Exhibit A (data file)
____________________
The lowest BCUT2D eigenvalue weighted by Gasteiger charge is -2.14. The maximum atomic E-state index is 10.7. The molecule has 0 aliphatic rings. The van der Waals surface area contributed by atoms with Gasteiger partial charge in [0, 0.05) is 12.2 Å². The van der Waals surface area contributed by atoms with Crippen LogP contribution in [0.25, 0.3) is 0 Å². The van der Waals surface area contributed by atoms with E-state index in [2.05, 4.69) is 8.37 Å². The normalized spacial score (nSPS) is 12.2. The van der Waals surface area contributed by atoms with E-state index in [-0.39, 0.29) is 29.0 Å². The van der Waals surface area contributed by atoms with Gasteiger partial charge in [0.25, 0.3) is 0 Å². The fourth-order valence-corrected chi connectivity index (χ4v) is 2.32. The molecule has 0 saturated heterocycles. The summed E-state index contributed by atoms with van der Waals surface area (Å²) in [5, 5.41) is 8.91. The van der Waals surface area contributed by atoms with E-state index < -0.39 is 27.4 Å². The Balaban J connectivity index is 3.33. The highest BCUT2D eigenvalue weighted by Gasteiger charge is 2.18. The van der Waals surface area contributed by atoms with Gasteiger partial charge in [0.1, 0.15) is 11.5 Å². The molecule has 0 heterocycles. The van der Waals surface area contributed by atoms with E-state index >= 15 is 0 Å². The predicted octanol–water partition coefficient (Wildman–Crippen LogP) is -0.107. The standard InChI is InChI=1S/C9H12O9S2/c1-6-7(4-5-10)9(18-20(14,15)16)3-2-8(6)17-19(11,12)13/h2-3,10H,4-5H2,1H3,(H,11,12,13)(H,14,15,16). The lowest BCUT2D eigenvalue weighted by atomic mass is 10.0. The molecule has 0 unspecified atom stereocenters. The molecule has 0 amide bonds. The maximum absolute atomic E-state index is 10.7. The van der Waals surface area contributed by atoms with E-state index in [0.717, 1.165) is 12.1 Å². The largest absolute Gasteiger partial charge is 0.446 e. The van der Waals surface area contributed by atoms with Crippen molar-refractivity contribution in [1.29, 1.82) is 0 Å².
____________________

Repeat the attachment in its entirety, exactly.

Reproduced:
The lowest BCUT2D eigenvalue weighted by Gasteiger charge is -2.14. The maximum atomic E-state index is 10.7. The molecule has 0 aliphatic rings. The van der Waals surface area contributed by atoms with Gasteiger partial charge in [0, 0.05) is 12.2 Å². The van der Waals surface area contributed by atoms with Crippen LogP contribution in [0.25, 0.3) is 0 Å². The van der Waals surface area contributed by atoms with E-state index in [2.05, 4.69) is 8.37 Å². The normalized spacial score (nSPS) is 12.2. The van der Waals surface area contributed by atoms with E-state index in [-0.39, 0.29) is 29.0 Å². The van der Waals surface area contributed by atoms with Gasteiger partial charge in [0.25, 0.3) is 0 Å². The fourth-order valence-corrected chi connectivity index (χ4v) is 2.32. The molecule has 0 saturated heterocycles. The summed E-state index contributed by atoms with van der Waals surface area (Å²) in [5, 5.41) is 8.91. The van der Waals surface area contributed by atoms with E-state index < -0.39 is 27.4 Å². The Balaban J connectivity index is 3.33. The highest BCUT2D eigenvalue weighted by Gasteiger charge is 2.18. The van der Waals surface area contributed by atoms with Gasteiger partial charge in [0.1, 0.15) is 11.5 Å². The molecule has 0 heterocycles. The van der Waals surface area contributed by atoms with E-state index >= 15 is 0 Å². The predicted octanol–water partition coefficient (Wildman–Crippen LogP) is -0.107. The standard InChI is InChI=1S/C9H12O9S2/c1-6-7(4-5-10)9(18-20(14,15)16)3-2-8(6)17-19(11,12)13/h2-3,10H,4-5H2,1H3,(H,11,12,13)(H,14,15,16). The lowest BCUT2D eigenvalue weighted by atomic mass is 10.0. The molecule has 0 unspecified atom stereocenters. The molecule has 0 amide bonds. The maximum absolute atomic E-state index is 10.7. The van der Waals surface area contributed by atoms with E-state index in [0.717, 1.165) is 12.1 Å². The largest absolute Gasteiger partial charge is 0.446 e. The van der Waals surface area contributed by atoms with Crippen molar-refractivity contribution in [1.29, 1.82) is 0 Å².